Instant diversification and exposure to a portfolio of securities in a single trade
Regular portfolio rebalancing aligns the fund with its underlying index and enables cost-efficient trading
Daily book value price transparency
Portfolio management done by capital market professionals
An Exchange Traded Fund or ETF is an open-end investment company that trades its shares in the stock exchange. An ETF company issues its shares in blocks called “Creation Units” in exchange for a basket of securities comprising the index it wishes to track. Creation is normally done by institutional investors, who break down the block into smaller portions and sell to retail investors in the Exchange.
ETFs have become one of the fastest growing investments in the world because they are simple to understand and provide opportunities for investors to create a diversified portfolio of stock with lower investment costs. Various funds have also set up ETFs because they are simpler to administer and have lower expense requirements compared to mutual funds or unit investment trust funds.
ETFs have what is called an underlying index, which it benchmarks against. Index is an indicator to measure or monitor the performance of a group of securities. For the PSE, its main index is the PSEi, which is composed of 30 of the largest and most liquid stocks.
In the case of the PSEi as seen in the graph, if ETFs were available at the start of 2009, the likely 4-year return of the ETF investment would have been 194.4% for a compounded annual growth rate of 31.0%.
There are 3 prices to look out for in ETFs: net asset value per share (NAVPS), iNAV and the trading price. NAVPS is the price per share of an ETF based on its book value, which is calculated every end of business day. This can be seen, along with the NAV and tracking error of the ETF, in the daily disclosure report of the company. iNAV is a more realtime calculation of the price per share of the ETF stock based on book value. The iNAV calculation is being refreshed by the minute based on the latest trading prices of the stocks included in its portfolio. Lastly, an ETF’s trading price is based on the prices of the bid, ask and done trades in the secondary market.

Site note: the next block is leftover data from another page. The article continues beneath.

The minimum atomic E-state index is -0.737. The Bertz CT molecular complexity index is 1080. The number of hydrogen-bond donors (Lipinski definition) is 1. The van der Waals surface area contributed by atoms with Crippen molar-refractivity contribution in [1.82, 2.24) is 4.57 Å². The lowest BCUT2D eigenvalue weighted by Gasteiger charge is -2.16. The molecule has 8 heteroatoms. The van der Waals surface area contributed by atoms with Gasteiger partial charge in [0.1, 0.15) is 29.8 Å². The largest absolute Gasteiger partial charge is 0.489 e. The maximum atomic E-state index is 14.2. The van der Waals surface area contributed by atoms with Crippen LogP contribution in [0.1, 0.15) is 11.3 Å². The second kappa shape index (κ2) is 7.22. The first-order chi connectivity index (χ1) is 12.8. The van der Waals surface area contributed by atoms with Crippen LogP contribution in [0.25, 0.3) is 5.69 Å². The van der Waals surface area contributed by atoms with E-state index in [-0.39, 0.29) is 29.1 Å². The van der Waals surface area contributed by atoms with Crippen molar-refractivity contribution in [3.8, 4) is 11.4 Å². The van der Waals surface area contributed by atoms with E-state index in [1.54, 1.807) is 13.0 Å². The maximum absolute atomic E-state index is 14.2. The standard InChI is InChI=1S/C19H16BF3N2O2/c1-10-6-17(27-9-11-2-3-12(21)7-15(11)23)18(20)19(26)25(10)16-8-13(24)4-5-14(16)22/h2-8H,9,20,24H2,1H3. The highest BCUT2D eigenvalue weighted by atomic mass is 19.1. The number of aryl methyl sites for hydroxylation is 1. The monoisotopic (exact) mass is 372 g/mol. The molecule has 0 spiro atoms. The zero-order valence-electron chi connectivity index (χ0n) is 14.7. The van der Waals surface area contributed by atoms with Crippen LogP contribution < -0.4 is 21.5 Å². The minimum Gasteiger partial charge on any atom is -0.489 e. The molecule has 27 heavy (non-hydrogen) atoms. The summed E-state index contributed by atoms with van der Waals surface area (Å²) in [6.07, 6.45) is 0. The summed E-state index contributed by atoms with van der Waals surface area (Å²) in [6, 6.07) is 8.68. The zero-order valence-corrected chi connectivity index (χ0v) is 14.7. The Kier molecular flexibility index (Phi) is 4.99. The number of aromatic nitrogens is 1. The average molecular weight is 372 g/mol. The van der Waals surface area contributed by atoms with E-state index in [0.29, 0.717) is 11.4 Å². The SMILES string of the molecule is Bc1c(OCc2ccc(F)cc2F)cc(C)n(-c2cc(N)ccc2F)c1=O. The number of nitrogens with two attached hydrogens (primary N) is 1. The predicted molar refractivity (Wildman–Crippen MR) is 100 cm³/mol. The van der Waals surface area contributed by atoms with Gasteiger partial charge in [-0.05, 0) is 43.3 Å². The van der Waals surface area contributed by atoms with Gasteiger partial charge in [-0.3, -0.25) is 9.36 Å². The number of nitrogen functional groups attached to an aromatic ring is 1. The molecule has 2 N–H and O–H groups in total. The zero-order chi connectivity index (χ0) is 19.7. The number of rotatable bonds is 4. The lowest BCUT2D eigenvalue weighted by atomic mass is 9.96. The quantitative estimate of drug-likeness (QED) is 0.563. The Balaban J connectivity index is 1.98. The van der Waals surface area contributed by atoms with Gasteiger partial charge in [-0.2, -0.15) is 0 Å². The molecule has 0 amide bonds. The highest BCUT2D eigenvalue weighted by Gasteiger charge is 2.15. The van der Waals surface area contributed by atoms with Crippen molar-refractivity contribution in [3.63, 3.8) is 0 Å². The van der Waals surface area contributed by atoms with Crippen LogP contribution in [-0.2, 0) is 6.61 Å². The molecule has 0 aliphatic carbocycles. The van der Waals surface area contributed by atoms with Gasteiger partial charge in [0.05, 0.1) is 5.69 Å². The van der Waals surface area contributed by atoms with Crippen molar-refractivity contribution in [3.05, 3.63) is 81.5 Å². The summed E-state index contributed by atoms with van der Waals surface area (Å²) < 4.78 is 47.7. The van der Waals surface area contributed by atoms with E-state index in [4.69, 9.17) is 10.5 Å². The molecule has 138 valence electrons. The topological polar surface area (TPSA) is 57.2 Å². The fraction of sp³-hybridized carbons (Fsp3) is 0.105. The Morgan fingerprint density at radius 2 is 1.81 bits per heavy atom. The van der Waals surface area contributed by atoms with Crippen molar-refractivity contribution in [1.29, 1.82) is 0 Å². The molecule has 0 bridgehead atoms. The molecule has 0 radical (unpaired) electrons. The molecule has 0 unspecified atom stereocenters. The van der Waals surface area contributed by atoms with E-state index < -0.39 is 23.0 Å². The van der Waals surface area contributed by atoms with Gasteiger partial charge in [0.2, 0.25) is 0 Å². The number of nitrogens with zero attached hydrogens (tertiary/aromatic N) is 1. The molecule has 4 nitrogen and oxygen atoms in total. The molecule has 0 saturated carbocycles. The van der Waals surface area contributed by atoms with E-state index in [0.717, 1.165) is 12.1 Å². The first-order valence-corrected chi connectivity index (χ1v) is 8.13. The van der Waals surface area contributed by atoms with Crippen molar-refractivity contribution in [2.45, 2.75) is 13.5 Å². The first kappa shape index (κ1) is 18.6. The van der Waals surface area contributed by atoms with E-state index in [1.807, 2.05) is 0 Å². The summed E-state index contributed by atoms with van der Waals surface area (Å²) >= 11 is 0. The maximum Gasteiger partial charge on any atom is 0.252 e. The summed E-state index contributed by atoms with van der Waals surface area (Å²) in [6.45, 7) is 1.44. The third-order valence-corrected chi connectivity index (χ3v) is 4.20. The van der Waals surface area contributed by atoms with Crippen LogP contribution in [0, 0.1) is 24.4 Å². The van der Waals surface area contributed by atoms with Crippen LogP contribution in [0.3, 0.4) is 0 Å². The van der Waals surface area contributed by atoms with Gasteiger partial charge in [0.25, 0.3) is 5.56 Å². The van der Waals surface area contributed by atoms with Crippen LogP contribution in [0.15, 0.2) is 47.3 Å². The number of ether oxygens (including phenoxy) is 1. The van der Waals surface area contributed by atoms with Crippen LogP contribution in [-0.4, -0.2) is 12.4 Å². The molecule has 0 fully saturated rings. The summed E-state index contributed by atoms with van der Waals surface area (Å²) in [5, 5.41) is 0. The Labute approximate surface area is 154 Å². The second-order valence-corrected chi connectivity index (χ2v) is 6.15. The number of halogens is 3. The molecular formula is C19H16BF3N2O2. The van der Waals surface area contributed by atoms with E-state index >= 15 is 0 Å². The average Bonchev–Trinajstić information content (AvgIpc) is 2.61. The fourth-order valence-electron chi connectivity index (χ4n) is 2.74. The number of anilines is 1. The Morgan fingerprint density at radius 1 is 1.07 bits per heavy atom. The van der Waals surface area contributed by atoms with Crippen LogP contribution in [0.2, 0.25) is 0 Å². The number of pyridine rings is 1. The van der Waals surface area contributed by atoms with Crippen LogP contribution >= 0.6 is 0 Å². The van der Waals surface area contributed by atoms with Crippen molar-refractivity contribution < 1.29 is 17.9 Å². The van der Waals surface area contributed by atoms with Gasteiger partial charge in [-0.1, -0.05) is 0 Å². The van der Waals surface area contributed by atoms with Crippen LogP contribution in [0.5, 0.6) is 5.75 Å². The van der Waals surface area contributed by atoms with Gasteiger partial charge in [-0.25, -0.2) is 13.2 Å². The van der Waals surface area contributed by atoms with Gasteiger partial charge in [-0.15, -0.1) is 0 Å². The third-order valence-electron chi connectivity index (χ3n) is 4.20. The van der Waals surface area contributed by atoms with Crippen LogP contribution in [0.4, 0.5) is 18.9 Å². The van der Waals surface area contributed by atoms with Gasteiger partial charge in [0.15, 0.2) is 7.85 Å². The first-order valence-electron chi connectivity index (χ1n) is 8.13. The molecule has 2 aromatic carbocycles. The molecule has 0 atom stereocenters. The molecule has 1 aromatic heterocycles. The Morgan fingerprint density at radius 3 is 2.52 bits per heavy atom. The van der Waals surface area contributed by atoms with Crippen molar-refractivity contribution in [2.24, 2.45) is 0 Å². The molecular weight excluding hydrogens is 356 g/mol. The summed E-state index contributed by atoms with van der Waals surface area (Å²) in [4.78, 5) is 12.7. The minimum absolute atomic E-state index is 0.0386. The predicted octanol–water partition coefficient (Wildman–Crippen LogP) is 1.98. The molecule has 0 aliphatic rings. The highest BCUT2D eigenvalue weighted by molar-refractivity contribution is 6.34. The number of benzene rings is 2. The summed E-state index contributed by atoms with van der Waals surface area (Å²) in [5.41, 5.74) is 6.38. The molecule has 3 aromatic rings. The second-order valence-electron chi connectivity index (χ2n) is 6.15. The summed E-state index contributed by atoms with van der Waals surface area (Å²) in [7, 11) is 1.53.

Publication of NAV /
iNAV every minute and NAV at end-of-day
NAV at end-of-day
NAV at end-of-day
Can be both
Fees / Costs Involved fees
Similar to trading a stock – brokers commission, transaction fees, etc.
*no sales load, no preterm fees
Front end load, back end load, redemption fee (if held less than the minimum time required)
Early redemption fee
Lower management fees
Higher management fees
Higher trustee fee
Securities and/or Cash
Just like ordinary stocks ETFs can be bought in the stock market through brokers. In addition, large retail or institutional Iinvestors that can supply the minimum number of underlying shares or basket of securities required to form a Creation Unit, can exchange such shares for ETF shares through a trading participant (brokers) authorized upon instruction by the ETF Company. This process is called “creation”. These investors will eventually break down the block of ETF shares into smaller portions and sell through the Exchange, Other all investors may now buy and sell through its trading participants (broker), just like any other stock.
The Indicative Net Asset Value, or iNAV, is an indication of the current net value of the ETF shares” underlying securities and given on a per share basis. The iNAV is provided on a per minute basis during trading hours so as to timely guide investors on the movements of the ETF price vis-à-vis its underlying securities.
These two figures, the ETF share market price and the iNAV, give investors opportunities to arbitrage. Arbitrage is the almost simultaneous purchase and sale of similar or identical assets in order to profit from a difference in prices.
An ETF”s Net Asset Value (NAV) is calculated and available at the end of trading day and gives a view on the size and performance of the fund. Creation and redemption of ETF shares are based on NAV.
ETF processes involving creation and redemption of shares can occur any time during trading hours. In the creation, the trading participant authorized by the ETF Company, called the Authorized Participant, surrenders the underlying shares to ETF Company and in return, the ETF Company gives equivalent ETF shares in Creation Units to Authorized Participant. In general, Creation is undertaken when the relative value of the underlying shares (as evidenced by the iNAV) is cheaper than the ETF shares. Thus, participants can buy relatively lower priced underlying shares and exchange them for ETF shares which may be trading at a premium.